Roll a wisdom/lore check to successfully communicate with volleyballs.
I recently watched an old movie about the perils of role playing games and, in-between fits of unrestrained laughter, I found myself with a lot to think about. Mazes and Monsters was a movie made in 1982, starring a 26 year old Tom Hanks. He plays a college student who begins to lose grip on reality and permanently takes on the persona of his Mazes and Monsters character, eventually leading him to attempt a leap off the top of the World Trade Center.
It was based off of the book of the same name, which in turn was (inaccurately) based on the story of the disappearance of a Michigan State University student named James Dallas Egbert. Egbert was reported in the press to have died while playing D&D in the steam tunnels underneath his school. It is true he was in the steam tunnels; not to play D&D, but rather to commit suicide. The fact that D&D materials were found among his possessions led people to infer that D&D was the cause of his disappearance.
This is the primary weapon of any propaganda : the blurring of the lines between correlation and causality. Logic dictates that just because two trends are found together does not mean that one caused the other. If that were true, then you could just as easily argue that the underwear they found in his room was responsible for his death.
Unfortunately, propaganda does not aim to appeal to reason. Rather, its goal is to elicit an emotional reaction, and pointing out the correlation of two things is enough to insinuate that one caused the other without having the bothersome nuisance of providing proof. Like the comic book, all that is needed is to put the image of the scapegoat next to the image of any number of negative consequences and let the inferences do all the work from there.
You've probably already thought about any number of recent news stories where correlation was used to suggest causality between violence or deviant behavior and video games. Our media is saturated with this kind of faulty logic. The Columbine shooters played Doom, ergo Doom causes you to shoot people. The 9 yr. old child was killed by a teenager and her boyfriend who were supposedly re-enacting a move from Mortal Kombat, therefore Mortal Kombat makes you kill children. (I also love how the fact that these two teenagers were shit-faced drunk was conveniently left out of 95% of the coverage, because it was obviously Mortal Kombat's fault)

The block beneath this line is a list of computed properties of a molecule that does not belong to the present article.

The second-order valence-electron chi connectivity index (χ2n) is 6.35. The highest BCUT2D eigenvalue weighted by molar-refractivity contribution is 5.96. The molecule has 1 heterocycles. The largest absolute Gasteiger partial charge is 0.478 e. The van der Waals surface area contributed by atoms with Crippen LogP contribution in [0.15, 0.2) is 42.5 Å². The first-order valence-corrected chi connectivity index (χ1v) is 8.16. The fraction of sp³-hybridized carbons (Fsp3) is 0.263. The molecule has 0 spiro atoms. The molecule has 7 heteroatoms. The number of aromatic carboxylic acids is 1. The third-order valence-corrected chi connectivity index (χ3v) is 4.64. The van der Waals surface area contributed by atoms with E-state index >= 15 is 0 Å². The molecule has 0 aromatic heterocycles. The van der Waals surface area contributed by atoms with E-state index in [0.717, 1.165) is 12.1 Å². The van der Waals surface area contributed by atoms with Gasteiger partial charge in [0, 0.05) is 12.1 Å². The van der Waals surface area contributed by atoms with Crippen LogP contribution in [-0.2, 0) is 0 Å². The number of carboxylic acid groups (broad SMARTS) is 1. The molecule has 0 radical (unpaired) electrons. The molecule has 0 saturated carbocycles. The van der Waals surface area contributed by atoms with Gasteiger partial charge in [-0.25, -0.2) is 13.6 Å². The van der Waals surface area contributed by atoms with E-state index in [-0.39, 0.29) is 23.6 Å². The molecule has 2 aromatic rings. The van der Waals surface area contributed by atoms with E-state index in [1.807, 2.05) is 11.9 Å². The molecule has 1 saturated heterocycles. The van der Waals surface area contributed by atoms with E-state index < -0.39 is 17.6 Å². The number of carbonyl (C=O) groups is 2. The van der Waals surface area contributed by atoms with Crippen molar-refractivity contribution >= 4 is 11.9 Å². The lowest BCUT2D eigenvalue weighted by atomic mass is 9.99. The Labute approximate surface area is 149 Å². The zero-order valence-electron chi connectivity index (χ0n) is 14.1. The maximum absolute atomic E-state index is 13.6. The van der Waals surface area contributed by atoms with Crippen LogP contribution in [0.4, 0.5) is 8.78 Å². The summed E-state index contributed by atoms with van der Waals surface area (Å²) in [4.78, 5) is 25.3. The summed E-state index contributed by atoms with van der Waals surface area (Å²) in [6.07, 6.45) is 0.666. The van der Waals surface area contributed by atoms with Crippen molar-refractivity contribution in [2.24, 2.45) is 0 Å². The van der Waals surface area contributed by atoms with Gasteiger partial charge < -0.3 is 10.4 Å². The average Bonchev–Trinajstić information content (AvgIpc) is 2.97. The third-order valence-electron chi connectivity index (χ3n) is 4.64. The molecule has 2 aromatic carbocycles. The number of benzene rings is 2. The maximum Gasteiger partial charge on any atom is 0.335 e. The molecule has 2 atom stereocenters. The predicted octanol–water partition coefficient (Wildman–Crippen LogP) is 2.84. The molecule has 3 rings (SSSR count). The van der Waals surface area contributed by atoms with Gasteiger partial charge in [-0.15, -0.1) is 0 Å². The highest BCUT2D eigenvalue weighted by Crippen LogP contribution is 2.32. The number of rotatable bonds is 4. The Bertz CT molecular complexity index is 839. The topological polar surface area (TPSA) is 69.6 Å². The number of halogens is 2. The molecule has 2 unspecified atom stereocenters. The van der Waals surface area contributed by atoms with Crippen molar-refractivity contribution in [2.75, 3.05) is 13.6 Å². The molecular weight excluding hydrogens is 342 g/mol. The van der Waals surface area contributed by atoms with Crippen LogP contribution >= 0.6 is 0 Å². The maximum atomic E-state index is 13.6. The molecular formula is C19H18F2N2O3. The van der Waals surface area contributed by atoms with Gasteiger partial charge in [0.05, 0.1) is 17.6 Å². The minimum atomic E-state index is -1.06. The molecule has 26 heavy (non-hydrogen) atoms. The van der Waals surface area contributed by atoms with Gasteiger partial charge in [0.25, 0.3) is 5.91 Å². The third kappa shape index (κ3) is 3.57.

The list goes on and on.
Glenn Beck failed his saving throw vs. sideboob.
It's a hard world out there sometimes, and none of us are perfect. It's comforting to think that there's something concrete outside of us that's the source of our problems. It's the government, or the heathens, or the corporate office, or those damn video games.
Why do we as a society fall into this trap over and over? Because deep down, we just don't want to admit that most of our problems are actually caused by our individual ignorance, or prejudice, or laziness, or unwillingness to really connect with our children. It's easier to burn a book than it is to find ways to take personal accountability for the world we live in.
So how do we as gamers weather the storm yet to come before our beloved gaming comes out on the other side like heavy metal and D&D? How do we keep the chanting of the blameshifters from hypnotizing the majority until the mob moves on to a new monster?
The answer is simple. Propaganda relies on demonizing its target. When people begin to understand something, they can no longer match-up the evil caricature they're being presented with to what they know to be true in their minds. Then the propaganda loses its power to persuade.
The most important thing we can do is to keep our side of the debate civil. Since we're up against propaganda, when we respond with hatred or irrationality, we play right into our opponents' hands. Those attacking video games can say, "See? Look at the anger displayed by people playing video games. Video games therefore promote violent behavior."
When someone uses such blatant falsehood to attack something you care for, you're bound to have a negative emotional response, that's just human. However, when you choose to calmly share your passion and your reasons for indulging in our amazing pastime, then people will be open to listening and begin to understand. That's when the masters of self-delusion and mass-deception will have to find themselves a new patsy.
LOOK WHO CAME: